In the above example, we took the local connection object and passed it into a HaplotypeGraph constructor. Here, we have a basic class that contains a pointer object where we can direct data from Java to R:

graph |> javaRefObj()
## [1] "Java-Object{net.maizegenetics.phgv2.api.HaplotypeGraph@3e78b6a5}"

Reading data

Now that we have created a HaplotypeGraph object, we can begin reading data using the read* family of rPHG2 functions.

Sample IDs

To return a vector of sample IDs from the graph object, we can use the readSamples() function:

graph |> readSamples()
## [1] "LineA" "LineB"

Reference ranges

To return information about all reference ranges found within the graph object, we can use the readRefRanges() function. This will return a GRanges object which is a common data class in the GenomicRanges package:

graph |> readRefRanges()
## GRanges object with 38 ranges and 1 metadata column:
##        seqnames      ranges strand |         rr_id
##           <Rle>   <IRanges>  <Rle> |   <character>
##    [1]        1      1-1000      * |      1:1-1000
##    [2]        1   1001-5500      * |   1:1001-5500
##    [3]        1   5501-6500      * |   1:5501-6500
##    [4]        1  6501-11000      * |  1:6501-11000
##    [5]        1 11001-12000      * | 1:11001-12000
##    ...      ...         ...    ... .           ...
##   [34]        2 38501-39500      * | 2:38501-39500
##   [35]        2 39501-44000      * | 2:39501-44000
##   [36]        2 44001-45000      * | 2:44001-45000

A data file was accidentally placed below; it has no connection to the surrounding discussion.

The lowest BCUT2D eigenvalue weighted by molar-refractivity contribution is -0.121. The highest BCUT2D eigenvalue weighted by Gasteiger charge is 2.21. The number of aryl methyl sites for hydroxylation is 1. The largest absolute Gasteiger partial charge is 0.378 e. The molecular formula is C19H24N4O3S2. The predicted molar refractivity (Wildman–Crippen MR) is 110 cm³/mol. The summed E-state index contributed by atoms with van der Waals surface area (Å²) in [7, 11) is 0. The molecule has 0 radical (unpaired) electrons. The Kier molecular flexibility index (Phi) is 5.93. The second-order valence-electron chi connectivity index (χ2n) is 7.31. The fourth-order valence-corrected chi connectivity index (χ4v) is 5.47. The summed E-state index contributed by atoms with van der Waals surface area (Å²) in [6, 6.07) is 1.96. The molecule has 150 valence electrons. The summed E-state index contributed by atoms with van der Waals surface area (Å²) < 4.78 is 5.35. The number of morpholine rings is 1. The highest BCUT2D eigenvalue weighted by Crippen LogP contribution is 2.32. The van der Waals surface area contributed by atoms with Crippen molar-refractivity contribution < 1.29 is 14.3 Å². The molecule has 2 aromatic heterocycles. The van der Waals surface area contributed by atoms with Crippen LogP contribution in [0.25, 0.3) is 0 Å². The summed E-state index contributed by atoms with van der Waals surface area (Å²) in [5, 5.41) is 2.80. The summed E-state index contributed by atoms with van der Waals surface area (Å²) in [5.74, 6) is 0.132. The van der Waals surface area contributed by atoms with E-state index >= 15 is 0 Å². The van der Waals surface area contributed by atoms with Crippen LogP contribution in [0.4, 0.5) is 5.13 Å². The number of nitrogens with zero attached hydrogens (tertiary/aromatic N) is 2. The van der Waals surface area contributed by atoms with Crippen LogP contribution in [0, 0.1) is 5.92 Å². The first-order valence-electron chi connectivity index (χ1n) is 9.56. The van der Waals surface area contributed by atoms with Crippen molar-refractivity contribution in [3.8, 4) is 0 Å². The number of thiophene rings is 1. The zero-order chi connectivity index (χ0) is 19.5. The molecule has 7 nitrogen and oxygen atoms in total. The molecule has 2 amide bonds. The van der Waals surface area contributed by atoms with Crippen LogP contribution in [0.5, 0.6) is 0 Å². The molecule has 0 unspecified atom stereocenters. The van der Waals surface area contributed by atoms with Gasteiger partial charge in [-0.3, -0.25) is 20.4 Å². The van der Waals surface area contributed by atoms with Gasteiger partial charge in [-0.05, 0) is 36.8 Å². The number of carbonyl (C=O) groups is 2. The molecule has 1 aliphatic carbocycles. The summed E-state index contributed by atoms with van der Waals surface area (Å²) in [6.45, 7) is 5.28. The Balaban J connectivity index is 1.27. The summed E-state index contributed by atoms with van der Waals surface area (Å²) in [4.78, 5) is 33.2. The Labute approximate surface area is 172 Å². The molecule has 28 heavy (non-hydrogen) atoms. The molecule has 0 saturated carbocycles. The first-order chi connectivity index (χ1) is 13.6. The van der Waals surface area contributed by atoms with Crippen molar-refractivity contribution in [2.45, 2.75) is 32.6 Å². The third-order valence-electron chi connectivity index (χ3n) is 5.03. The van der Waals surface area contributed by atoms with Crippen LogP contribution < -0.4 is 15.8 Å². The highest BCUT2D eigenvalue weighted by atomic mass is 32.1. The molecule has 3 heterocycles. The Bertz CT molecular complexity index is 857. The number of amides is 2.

##   [37]        2 45001-49500      * | 2:45001-49500
##   [38]        2 49501-50500      * | 2:49501-50500
##   -------
##   seqinfo: 2 sequences from an unspecified genome; no seqlengths

Haplotype IDs

To return all haplotype IDs as a “sample ×\times reference range” matrix object, we can use the readHapIds() function:

m <- graph |> readHapIds()

# Show only first 3 columns
m[, 1:3]
##          1:1-1000                           1:1001-5500                       
## LineA_G1 "12f0cec9102e84a161866e37072443b7" "3149b3144f93134eb29661bade697fc6"
## LineB_G1 "4fc7b8af32ddd74e07cb49d147ef1938" "8967fabf10e55d881caa6fe192e7d4ca"
##          1:5501-6500                       
## LineA_G1 "1b568197f6f329ec5b71f66e49a732fb"
## LineB_G1 "05efe15d97db33185b64821791b01b0f"

Haplotype ID metadata

To return metadata for each haplotype ID as a tibble object, we can use the readHapIdMetaData() function:

## # A tibble: 76 × 6
##    hap_id                 sample_name description source checksum ref_range_hash
##    <chr>                  <chr>       <chr>       <chr>  <chr>    <chr>         
##  1 0eb9029f3896313aebc69… LineA       haplotype … /User… Md5      39f96726321b3…
##  2 12f0cec9102e84a161866… LineA       haplotype … /User… Md5      546d1839623a5…
##  3 13417ecbb38b9a159e3ca… LineA       haplotype … /User… Md5      5812acb1aff74…
##  4 18498579d89483ac270e8… LineA       haplotype … /User… Md5      e07d04d2fc96b…
##  5 184a72815a2ba5949635c… LineA       haplotype … /User… Md5      cb86faf105b19…
##  6 1b568197f6f329ec5b71f… LineA       haplotype … /User… Md5      d896e9cc56e74…
##  7 1e38bd82670c3f10982f7… LineA       haplotype … /User… Md5      db22dfc14799b…
##  8 3149b3144f93134eb2966… LineA       haplotype … /User… Md5      57705b1e2541c…
##  9 369464a8743d2e40ad83d… LineA       haplotype … /User… Md5      66465399052d8…
## 10 3ec680649615da0685b8c… LineA       haplotype … /User… Md5      347f0478b1a55…
## # ℹ 66 more rows

Haplotype ID metadata (positions)